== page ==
Bringing atomic mapping to the mainstream

(Nanowerk News) Mapping the internal atomic structure of small particles just got easier thanks to a new computer algorithm and graphical user interface (GUI) developed by scientists at and Lawrence Berkeley National Laboratory (Berkeley Lab) and University of California, Los Angeles.
The advancement brings a new tool to the field of electron tomography that the researchers hope will expand the usefulness of the techniques they use to assemble detailed 3-D images of objects by scanning them with a beam of electrons.
Tomography allows researchers to look inside a material and study its internal structure, like with X-rays and MRIs (magnetic resonance imaging scans) in medical science. Atomic electron tomography (AET) has become increasingly important for precisely characterizing a wide range of materials at the single-atom level.
the atomic composition of an iron-platinum nanoparticle, split into separate parts that show the position of individual atoms
This image shows the atomic composition of an iron-platinum nanoparticle, split into separate parts that show the position of individual atoms. (Image: Colin Ophus and Florian Niekiel/Berkeley Lab)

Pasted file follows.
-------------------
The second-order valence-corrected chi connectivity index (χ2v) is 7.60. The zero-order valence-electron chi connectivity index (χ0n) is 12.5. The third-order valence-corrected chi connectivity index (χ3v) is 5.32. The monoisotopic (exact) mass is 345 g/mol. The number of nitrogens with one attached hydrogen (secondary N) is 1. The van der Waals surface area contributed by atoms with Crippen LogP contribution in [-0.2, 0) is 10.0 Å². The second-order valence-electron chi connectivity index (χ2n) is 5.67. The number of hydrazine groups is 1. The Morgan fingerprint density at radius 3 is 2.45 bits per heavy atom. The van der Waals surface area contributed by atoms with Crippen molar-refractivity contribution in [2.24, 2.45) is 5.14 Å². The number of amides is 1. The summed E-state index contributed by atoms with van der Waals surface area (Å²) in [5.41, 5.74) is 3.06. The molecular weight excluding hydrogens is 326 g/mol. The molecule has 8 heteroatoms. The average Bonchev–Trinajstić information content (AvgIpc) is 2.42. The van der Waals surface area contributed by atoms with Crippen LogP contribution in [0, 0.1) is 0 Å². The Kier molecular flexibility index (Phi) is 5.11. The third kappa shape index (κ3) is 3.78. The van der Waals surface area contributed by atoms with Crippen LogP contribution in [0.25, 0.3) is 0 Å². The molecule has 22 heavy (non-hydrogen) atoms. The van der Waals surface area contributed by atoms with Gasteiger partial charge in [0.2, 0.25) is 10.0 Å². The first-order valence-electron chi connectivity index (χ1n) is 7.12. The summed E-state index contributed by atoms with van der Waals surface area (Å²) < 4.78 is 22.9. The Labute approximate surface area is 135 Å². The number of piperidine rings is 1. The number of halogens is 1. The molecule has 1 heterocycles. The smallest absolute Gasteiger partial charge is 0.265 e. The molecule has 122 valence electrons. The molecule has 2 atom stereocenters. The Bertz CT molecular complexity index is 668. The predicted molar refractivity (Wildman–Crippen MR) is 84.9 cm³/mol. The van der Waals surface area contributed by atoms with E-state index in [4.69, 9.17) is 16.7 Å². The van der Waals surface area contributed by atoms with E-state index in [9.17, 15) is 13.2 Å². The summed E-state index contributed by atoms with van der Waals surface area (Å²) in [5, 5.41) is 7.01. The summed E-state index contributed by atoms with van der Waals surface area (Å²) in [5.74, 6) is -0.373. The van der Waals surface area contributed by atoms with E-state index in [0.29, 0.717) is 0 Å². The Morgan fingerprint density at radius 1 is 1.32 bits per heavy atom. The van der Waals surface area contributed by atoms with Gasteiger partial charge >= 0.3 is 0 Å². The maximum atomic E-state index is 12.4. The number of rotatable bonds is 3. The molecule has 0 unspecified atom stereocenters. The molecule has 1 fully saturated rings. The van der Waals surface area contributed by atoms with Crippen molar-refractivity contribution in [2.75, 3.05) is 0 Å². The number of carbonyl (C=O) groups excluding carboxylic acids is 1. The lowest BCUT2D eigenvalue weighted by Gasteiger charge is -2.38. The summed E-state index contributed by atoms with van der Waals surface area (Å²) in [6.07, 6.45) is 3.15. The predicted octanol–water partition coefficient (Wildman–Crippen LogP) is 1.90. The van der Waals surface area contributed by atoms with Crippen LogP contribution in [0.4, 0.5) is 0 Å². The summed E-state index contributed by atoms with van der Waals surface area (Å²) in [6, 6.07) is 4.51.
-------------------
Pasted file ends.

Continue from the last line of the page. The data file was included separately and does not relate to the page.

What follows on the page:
“Unlike biological structures, in materials science every nanoparticle’s structure is unique – like a snowflake – at the atomic scale,” said Peter Ercius, staff scientist at the National Center for Electron Microscopy, a facility at Berkeley Lab’s Molecular Foundry. “With the 3-D coordinates, you can start learning about the precise atomic structure and how that structure gives a material its properties.” The Molecular Foundry is a nanoscale scientific research center that is open to visiting scientists from around the nation and world.
To map a structure in 3-D, scientists image the particle in 2-D from multiple angles and then rely on sophisticated computer algorithms to convert the series of 2-D projections into a 3-D reconstruction of the particle. The research team previously reported on mapping the 3-D coordinates of more than 3,000 atoms in a tungsten needle to a precision of 19 trillionths of a meter (19 picometers), and 23,000 atoms in a platinum-iron nanoparticle, along with distinguishing between different elements within that same particle.
The researchers’ new computer algorithm is parallelized, meaning that its individual tasks can be split and run simultaneously on separate computer processors. The separate outcomes are then combined to produce the final result. This capability greatly increases the image-processing speed.
They also hope to increase the accessibility of their technique by making the code open source, and having a GUI that is easy to use. “The user interface will provide a way to set up the calculations and analyze the results while showing all of the options available, so users can optimize their image reconstructions,” Ercius said. “Every nanostructure is unique and requires input from the user to get the best results.”
Source: By Lauren Chong, Lawrence Berkeley National Laboratory